Access to abortion services in the United States is limited. Eighty-four percent of the counties in the country have no abortion providers. Providing abortion carries a stigma that is often viewed negatively by physicians and members of their communities. As a result, the bulk of abortion care provided in the United States is offered in dedicated clinics located in metropolitan areas. This has provided a target for protesters opposed to abortion. Patients often report feeling threatened when passing in front of protesters when they enter abortion clinics. It has been hoped that the availability of a medical option will motivate physicians to provide abortion care through their offices, avoiding the potentially negative experience reported by many patients receiving services in abortion clinics. It is unclear whether physicians in less-urban settings will begin to offer medical abortion.

Mechanism of Action

Progesterone is critical for initiating and maintaining pregnancy. Blockade of the progesterone receptor interrupts early gestations by creating an inhospitable endometrium.8,10 Mifepristone is an anti-progestional agent that competes for the progesterone receptor. Its affinity to bind to receptors surpasses that of endogenous progesterone by 5 times.10 In addition, mifepristone stimulates the release of endogenous prostaglandins (PGs), exogenous PGs, and softens the cervix.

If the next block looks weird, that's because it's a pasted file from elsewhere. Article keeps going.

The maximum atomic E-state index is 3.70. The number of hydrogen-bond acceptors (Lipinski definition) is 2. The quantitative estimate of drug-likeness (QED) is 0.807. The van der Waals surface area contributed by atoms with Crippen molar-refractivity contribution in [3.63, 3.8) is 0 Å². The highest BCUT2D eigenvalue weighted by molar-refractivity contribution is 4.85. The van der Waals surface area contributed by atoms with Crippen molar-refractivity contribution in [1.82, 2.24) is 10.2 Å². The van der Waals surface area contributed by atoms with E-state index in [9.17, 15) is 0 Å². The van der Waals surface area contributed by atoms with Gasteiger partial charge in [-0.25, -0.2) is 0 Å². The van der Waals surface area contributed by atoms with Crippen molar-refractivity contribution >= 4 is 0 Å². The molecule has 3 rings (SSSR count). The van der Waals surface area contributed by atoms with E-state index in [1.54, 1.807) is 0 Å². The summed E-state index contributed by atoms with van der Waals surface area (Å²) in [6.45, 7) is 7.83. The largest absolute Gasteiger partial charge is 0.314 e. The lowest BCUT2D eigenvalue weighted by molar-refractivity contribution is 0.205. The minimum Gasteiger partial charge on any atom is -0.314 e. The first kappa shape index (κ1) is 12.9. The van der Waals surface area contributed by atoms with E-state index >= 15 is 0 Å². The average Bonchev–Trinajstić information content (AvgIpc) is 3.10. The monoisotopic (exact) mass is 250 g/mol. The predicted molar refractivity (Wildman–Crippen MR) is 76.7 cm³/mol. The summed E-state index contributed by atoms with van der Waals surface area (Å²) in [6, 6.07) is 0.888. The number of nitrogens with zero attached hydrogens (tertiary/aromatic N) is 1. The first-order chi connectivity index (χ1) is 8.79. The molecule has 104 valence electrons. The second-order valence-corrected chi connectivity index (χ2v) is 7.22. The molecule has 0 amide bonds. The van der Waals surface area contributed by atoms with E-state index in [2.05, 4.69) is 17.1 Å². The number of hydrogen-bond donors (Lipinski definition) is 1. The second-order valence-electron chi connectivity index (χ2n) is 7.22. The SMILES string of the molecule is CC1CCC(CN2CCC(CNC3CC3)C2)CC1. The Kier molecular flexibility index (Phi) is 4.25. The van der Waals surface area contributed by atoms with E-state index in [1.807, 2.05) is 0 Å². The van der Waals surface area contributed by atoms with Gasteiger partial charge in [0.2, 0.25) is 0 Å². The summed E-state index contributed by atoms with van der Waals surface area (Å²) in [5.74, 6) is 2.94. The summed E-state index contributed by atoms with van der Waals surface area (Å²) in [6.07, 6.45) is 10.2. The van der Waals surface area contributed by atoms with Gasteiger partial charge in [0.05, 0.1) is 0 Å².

Mifepristone alone causes medical abortion in approximately 60% of patients at less than 9 weeks gestational age.40,42 In the FDA-approved regimen, mifepristone will cause medical abortion prior to the dose of misoprostol given at 48 hours in 5-6% of cases.2,4 Because of this low rate of success, prostaglandins have been added to stimulate uterine contractions and cause expulsion of the pregnancy.

Prescribing Information

The Danco group, manufacturer of the commercially available mifepristone or Mifeprex ™, has released prescribing guidelines for physicians in conjunction with the FDA. The Danco group has created an agreement form, which the physician is required to sign before medication will be shipped. This medication will only be provided directly to physicians and will not be distributed through pharmacies.

Patients being considered for medical abortion must have an intrauterine pregnancy with a gestational age of 49 days or less from the first day of the last menstrual period. The gestational age of the pregnancy can be diagnosed by history, exam, and if necessary, ultrasound. Routine ultrasound evaluation is not required in the FDA labeling but is recommended. It is the standard protocol at Planned Parenthood and at other established abortion providers.